3. Companies with the most successful track records are relentless in their focus on leadership development. Senior executives do more than sponsor leadership behaviors, they constantly work to develop and reinforce leaders with targeted behaviors and build systems that drive talent development. Selecting talent comes before setting strategy.
  4. Companies create value leveraging leadership behaviors to create a leadership brand. Senior executives market this brand internally and externally—often with passion and stories. (Think GE, Procter & Gamble).
  5. Effective approaches focus on strengths, not weaknesses. More important than bringing execs up to standard in weak areas may be a requirement to strengthen the most critical leadership behaviors to the highest levels of fluency. Changes in a few critical leadership behaviors affect the bottom line’s growth.
  6. In a more complex, competitive global environment, leaders who can motivate and coordinate teams across boundaries are providing important strategic value. This may include geographical or functional boundaries within a company.
  7. Behaviors that address character and integrity issues also are getting more attention in the advent of SOX. Increasingly, these behaviors are becoming part of more formal assessment processes and the purview of boards.
  8. Another trend was the finding that leadership is not just a top-down activity, but also needs to be built from the ground up. Several companies viewed supervisors and all employers as front-line leaders. Nucor had a unique culture of high personal ownership and commitment and engagement to the company’s success, with few management layers.
  9. Differentiation (in pay, career opportunity and training) is practiced in many firms, yet it is balanced with skill building focused on motivating others and succeeding through teamwork. Leaders may be measured by their impact and ability to motivate and develop others.
  10. Flexibility and adaptability, are also critical in the high-performing organizations where ambiguity and uncertainty are commonplace. One study of 56 successful growth companies, for example, found that leaders who could change strategy on the fly using future-focused data and feedback mechanisms were better able to monitor progress towards goals and adjust as needed. Moreover, homegrown measures were found to be the most useful (Ivey Business Journal, Jan. 2005).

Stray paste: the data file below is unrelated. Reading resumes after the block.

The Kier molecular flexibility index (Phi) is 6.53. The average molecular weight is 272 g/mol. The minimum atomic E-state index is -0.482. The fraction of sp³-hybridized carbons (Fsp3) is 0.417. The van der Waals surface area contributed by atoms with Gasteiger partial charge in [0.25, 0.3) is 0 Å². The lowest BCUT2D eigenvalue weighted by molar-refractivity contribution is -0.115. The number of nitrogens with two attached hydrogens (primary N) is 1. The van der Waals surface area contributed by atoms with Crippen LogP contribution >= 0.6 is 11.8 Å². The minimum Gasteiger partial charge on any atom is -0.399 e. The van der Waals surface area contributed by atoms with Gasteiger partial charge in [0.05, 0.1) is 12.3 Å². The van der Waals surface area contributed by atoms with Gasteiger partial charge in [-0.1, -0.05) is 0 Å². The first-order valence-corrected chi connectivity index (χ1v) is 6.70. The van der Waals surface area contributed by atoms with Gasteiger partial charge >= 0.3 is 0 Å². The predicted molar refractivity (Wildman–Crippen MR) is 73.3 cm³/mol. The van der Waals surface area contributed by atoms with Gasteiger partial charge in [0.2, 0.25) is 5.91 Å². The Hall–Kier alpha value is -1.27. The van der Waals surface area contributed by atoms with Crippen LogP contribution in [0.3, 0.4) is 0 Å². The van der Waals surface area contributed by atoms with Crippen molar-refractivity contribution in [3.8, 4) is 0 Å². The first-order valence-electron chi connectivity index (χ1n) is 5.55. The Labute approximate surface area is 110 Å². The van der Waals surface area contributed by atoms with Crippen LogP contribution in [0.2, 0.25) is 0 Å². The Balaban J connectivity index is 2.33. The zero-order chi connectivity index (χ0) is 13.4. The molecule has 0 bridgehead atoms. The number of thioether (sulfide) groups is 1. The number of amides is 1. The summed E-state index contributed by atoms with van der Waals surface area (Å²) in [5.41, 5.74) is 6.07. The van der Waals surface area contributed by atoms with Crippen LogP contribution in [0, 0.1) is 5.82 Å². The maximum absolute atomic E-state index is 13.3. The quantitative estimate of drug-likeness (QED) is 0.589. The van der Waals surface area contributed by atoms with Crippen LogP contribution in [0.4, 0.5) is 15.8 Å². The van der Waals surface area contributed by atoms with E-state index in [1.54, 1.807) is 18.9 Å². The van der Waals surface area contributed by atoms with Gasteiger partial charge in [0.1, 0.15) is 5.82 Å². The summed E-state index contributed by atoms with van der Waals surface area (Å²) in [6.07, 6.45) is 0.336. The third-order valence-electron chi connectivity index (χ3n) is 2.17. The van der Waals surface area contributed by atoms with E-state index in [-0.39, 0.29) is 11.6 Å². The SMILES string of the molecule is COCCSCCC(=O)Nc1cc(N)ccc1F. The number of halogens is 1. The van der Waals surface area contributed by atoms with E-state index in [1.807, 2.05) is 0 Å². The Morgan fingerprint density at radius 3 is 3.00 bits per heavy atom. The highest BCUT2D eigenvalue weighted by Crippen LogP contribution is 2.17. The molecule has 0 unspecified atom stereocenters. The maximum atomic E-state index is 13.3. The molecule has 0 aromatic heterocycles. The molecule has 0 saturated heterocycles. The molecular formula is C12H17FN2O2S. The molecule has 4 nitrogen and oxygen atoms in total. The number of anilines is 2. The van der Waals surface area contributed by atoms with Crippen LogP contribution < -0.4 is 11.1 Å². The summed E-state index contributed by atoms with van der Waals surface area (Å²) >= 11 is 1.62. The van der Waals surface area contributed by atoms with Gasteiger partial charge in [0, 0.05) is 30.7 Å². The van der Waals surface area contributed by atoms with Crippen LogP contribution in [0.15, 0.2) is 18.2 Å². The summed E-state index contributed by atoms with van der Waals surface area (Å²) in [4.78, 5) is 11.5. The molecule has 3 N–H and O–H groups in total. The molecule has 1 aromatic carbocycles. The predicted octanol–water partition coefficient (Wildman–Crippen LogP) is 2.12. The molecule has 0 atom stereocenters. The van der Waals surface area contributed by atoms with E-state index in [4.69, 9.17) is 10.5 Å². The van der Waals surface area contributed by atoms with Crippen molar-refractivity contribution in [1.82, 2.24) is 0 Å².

11. Best practice companies are taking a talent-systems strategic approach to leadership behaviors. Integration of these behaviors into selection, assessment, promotion, pay and developmental opportunities.
  12. Growth companies also tend to be stronger at operationalizing their leadership behaviors. In other words, a leader’s line manager will be engaged in developing and coaching leadership behaviors and observing them in real time (versus trying to train in classroom).

In short, what leaders really do well, and what we recommend the sponsors do to play a critical role in the success of the participants for this course, are highlighted through these seven leadership behaviors:

  1. Make and lead choices to be in the right markets (#1 or #2 generally) or have the vision to get there and stay there though being the best. Have a clear, crisp and compelling vision of what success looks like—and get others to see it.
  2. Always be highly tuned in to the market, patterns and trends in the external environment. The best are able to affect that environment.
  3. Have constant focus on developing others, judge on results and focus on your ability to develop and motivate. “It’s not the leadership you exercise, but the leadership you evoke that counts.” Development of others and walking the talk of values outrank charisma.
  4. Reinforce creativity and innovation, defined through people and ideas. This goes beyond products and services to creative relationships, synthesizing diverse insights, driving customer and business process innovation, and sea-change thinking.
  5. Demonstrate an action mindset drives decision making, problem solving and risk taking. Speed and aggressiveness combine with analytical thinking.
  6. Be, and encourage others to be, collaborative, which goes beyond simple teaming. It means working across traditional boundaries (functions, geography and markets) to create partnerships, teams and relationships that break through barriers.
  7. Be adaptive, have a capacity to learn, including through self-reflection, action learning and focus on their environment and industry. They create a culture of addressing reality head on and the flexibility to deal with difficult truths.